Department of Catechetics and Pedagogy was established at the Faculty of Catholic Theology of the University of Zagreb as early as November 14, 1919 as an expression of the desire for a stronger representation of catechetics and religious education as sciences, in the swing of the catechetical movement. The head of the Department was Franjo Lasman (1872 – 1957), former professor at the Royal Male Teacher Training School in Zagreb. The founding of the department can serve as an indicator of the Faculty’s involvement in the current thought process in Central Europe. This innovative concept was, unfortunately, short-lived and the department was abolished, with its courses returning to the Department of Pastoral Theology. It was re-established only on June 2, 1996 under the name of the Department for Religious Education and Catechetics. The first acting head of the Department of Religious Education and Catechetics after its re-establishment in 1996 was a pastoral theologian and head of the Department of Pastoral Theology, Prof. Josip Baloban, Ph.D. In 1998, the religious educationalist Prof. Alojzije Hoblaj, Ph.D., was elected to lead the department, which he remained doing until his retirement in 2010. The same year, Prof. Ružica Razum, Ph.D., became acting head of the department, and in 2011 she became the official head. Since 2017, Prof. Ana Thea Filipović, Ph.D., has been performing that service.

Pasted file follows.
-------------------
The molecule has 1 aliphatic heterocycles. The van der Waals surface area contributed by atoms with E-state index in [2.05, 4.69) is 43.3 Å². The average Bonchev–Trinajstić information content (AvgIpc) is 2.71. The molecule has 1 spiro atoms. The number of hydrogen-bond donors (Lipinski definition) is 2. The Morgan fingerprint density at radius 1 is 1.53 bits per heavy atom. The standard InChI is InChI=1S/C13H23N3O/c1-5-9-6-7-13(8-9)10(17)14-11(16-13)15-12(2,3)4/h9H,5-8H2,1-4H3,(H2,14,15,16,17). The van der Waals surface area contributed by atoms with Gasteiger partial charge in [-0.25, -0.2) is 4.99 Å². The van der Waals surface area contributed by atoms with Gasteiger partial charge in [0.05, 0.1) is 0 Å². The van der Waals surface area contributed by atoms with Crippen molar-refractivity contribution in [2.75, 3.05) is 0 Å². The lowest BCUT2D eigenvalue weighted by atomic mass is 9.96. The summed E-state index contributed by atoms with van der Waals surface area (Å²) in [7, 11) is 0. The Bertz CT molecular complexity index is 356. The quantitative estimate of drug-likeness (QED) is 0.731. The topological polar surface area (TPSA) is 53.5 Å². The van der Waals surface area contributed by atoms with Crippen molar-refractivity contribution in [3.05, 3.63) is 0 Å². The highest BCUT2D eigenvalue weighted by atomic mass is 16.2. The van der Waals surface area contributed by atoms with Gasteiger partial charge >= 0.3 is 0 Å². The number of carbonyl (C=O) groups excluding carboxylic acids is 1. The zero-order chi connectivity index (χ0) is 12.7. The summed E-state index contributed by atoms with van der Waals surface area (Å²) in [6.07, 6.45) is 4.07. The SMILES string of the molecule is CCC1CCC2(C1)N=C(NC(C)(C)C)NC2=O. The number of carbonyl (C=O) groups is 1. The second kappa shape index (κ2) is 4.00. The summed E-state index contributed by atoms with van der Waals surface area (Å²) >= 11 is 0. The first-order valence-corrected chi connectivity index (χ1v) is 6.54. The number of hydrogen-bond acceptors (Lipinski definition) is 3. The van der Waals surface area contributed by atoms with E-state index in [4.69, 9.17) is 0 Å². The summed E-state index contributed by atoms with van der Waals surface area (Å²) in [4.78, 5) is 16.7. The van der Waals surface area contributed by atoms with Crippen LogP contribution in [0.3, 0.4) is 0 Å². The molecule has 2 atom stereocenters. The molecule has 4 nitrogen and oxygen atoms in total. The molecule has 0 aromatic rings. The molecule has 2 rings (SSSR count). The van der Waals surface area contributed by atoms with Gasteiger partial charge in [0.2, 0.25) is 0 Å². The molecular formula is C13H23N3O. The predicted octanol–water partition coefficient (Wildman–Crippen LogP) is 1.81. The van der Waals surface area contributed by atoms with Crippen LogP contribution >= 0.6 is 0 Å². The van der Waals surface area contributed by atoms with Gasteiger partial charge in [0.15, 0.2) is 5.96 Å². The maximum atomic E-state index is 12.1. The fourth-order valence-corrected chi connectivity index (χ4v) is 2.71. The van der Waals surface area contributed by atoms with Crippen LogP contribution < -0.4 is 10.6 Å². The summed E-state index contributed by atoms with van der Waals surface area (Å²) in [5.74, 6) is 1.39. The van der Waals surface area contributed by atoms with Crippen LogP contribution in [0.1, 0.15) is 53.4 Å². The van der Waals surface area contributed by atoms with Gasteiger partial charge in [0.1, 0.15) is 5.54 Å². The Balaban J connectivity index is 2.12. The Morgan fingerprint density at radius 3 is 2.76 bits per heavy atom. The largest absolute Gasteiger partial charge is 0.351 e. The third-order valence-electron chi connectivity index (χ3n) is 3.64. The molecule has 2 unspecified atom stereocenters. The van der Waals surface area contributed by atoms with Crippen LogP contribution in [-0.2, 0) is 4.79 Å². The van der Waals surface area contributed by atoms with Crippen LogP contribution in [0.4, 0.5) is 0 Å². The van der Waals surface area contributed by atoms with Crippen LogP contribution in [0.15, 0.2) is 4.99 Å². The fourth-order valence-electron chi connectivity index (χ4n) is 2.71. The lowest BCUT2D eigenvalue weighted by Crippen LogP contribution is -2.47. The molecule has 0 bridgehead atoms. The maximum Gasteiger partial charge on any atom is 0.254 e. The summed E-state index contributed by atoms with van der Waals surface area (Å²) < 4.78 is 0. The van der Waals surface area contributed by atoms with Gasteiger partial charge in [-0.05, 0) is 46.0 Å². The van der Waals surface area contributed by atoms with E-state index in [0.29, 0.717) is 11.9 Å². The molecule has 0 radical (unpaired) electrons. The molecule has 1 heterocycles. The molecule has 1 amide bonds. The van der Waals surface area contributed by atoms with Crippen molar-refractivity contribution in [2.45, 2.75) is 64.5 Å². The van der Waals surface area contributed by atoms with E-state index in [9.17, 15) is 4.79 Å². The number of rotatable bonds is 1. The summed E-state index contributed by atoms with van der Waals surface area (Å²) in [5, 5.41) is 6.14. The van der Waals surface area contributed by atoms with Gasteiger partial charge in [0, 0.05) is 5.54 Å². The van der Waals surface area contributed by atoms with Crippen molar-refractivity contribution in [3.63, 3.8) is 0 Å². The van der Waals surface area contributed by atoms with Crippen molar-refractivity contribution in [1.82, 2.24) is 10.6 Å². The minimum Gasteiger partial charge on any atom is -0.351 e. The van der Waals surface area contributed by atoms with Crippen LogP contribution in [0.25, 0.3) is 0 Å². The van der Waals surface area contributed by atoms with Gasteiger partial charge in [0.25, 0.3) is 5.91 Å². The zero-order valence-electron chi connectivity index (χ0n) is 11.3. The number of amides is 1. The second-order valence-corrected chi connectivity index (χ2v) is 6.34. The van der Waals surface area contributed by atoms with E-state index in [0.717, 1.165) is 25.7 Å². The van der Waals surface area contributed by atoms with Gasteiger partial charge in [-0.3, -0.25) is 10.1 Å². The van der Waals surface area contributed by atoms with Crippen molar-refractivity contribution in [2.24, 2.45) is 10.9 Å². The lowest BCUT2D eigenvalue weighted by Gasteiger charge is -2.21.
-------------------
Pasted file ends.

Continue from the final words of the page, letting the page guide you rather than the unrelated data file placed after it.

Prior to the establishment of the department, courses from the fields of religious pedagogy and catechetics were taught within the Department of Pastoral Theology. Catechesis, as an activity of the Church, is as old as the Church itself. Moreover, traces of catechetical practices can be seen in the work of the historical Jesus, as witnessed in the New Testament. Catechetics as an academic discipline is a relatively young branch of theology, formed under the auspices of Catholic Enlightenment in Europe. With the reform of theological studies in the Austro-Hungarian Monarchy, carried out under the project of the Benedictine abbot Franz Stefan Rautenstrauch (1734-1785), pastoral theology gained its rightful place as an independent theological discipline at all the theological colleges of the Kingdom in 1774. Catechetics was taught (and studied) as part of pastoral theology or as an independent matter. Some authors consider the German theologian Johann Baptist Hirscher (1788 – 1865) to be the founder of catechetics as a scientific discipline in the true sense of the word. He earned this honorary title with his work ‘Catechetics or the Vocation of Spiritual leaders to Teach and Educate the Youth Entrusted to Him in Christianity, in its Full Range’, published in 1831. The emergence of such a work should certainly be seen as the fruit of the gradual independence and profiling of catechetics and religious education as a scientific discipline, which began early in the 18th century and eventually transformed itself into a separate university course by establishing the departments of the same name at the theological faculties.